• The course will be taught in English. To successfully participate, sufficient proficiency in English reading and writing is required.

Learning Methods

Interactive online learning via the platform of Elevate Health
This self-paced online course is available through Elevate Health’s Virtual Learning Environment. Participants will learn from key experts of the GetReal Academy through web lectures, case studies, individual assignments and self-tests.

The course has no set start date and the workload is estimated to be approximately 20 hours. Participants can study at their own pace and convenience and are not required to attend the course at specific times.

Advantages of an online course
• Flexibility and efficiency: there is no need to travel to attend a lecture, spend your time very efficiently.
• Personalised learning:  study at your own pace and choose which form of guidance works best.
• Personal feedback on your final assignment from two experts.

Learning tools
This course consists of web lectures, case assignments, self-tests, reading assignments and stimulating questions.

Deadlines and Certificates

There are no set deadlines in this course.

At the end of the course, participants are asked to complete a final assignment, in which participants will conduct a benefit-risk assessment. To pass the final assignment, participants need a score of 5.5/10 or higher. The final assignment will be graded by the course staff at set times in the year.

The final assignment consist of three steps:
• Evaluate the literature and select the favourable and unfavourable effects to include in your effects table
• Enter the effects table into ADDIS MCDA and use the system to perform a quantitative Benefit-risk assessment
• Write an assessment report according to the template provided and prepare a short presentation

Participants will receive a certificate upon completion of all required learning activities and a score of 5.5 or higher on the final assignment. Access to the course in the online learning environment will be granted for up to 1 year after enrolment into the course.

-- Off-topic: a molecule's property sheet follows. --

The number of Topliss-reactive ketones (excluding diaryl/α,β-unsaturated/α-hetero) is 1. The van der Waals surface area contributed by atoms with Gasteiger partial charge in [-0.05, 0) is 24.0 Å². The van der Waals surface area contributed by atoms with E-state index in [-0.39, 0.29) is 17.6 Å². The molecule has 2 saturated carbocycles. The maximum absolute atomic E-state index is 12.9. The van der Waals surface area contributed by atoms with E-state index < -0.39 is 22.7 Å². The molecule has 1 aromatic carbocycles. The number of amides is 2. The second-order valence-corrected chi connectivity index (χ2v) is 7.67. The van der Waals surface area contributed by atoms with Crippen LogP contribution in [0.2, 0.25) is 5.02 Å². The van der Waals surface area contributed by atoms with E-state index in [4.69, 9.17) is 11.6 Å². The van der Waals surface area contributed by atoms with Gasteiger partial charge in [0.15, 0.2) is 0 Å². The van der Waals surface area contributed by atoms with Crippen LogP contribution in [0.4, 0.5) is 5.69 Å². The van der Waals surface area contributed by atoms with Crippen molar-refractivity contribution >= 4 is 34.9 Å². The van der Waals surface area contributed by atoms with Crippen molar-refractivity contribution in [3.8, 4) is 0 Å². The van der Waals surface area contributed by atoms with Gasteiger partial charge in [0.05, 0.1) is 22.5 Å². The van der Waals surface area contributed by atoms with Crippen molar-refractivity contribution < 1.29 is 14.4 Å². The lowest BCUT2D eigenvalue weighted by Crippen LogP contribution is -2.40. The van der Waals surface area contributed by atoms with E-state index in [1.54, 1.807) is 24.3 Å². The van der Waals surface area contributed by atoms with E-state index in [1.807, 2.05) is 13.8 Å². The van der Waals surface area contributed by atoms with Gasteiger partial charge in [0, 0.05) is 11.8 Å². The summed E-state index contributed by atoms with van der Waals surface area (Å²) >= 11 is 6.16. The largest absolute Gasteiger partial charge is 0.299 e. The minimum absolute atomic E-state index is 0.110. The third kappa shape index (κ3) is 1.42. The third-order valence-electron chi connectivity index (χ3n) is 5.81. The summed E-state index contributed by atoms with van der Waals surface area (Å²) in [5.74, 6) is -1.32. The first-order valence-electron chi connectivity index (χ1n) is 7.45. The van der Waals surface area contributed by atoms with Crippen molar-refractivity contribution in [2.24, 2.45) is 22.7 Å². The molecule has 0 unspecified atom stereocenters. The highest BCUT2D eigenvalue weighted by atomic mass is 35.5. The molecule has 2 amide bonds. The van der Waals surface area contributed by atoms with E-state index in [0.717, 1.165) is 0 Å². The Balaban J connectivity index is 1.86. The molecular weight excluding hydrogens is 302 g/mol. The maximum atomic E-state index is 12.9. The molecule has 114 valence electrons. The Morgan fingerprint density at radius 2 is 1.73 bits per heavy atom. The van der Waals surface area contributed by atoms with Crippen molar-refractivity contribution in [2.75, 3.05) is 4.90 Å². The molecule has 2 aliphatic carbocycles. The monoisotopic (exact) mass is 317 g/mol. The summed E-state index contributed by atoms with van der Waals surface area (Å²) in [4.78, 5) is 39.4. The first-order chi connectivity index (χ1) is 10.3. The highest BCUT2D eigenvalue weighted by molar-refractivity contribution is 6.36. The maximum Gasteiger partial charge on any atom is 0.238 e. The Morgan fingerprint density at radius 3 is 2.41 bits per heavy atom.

CME accreditation for this course is currently under request.

Course Staff

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    Hans Hillege
    UMC Groningen
    Hans Hillege is a professor in Cardiology and his educational records includes Master’s degrees in Medicine and Epidemiology and a PhD from the University of Groningen. Currently he is an acting member of the European Committee of Human Medicinal Products (CHMP) on behalf of the Netherlands. His fields of specialization and research include cardiovascular epidemiology and the impact of extracardiac comorbidities with specific interest in the coexistence of cardiovascular and kidney disease, epidemiological models, clinical trials, evidence based medicine, regulatory science, medical decision-making and health information technology. He has supervised more than 25 PhD projects and authored/co-authored more than 400 international scientific publications and book chapters.
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    Douwe Postmus
    UMC Groningen
    Dr Douwe Postmus is employed as an assistant professor at the Department of Epidemiology of the University Medical Center Groningen, The Netherlands. He has a MSc degree in Operations Research and a PhD degree in Business Administration. His research is concerned with the application of mathematical methods to support the medical decision making at the micro and macro levels. His primary research interests include the application of multi-criteria decision analysis to the benefit-risk evaluation of medicines and the development and application of methods for eliciting patient preferences. Between September 2014 – June 2015 and June 2016 – March 2017, Dr Postmus worked as a National Expert on Secondment at the European Medicines Agency to participate in the Agency’s benefit-risk methodology project and to contribute to the design and conduct of two patient preference studies. In addition to his research, he teaches research methodology and medical statistics to dentistry students. He is (co-)author of over 50 papers in peer reviewed journals.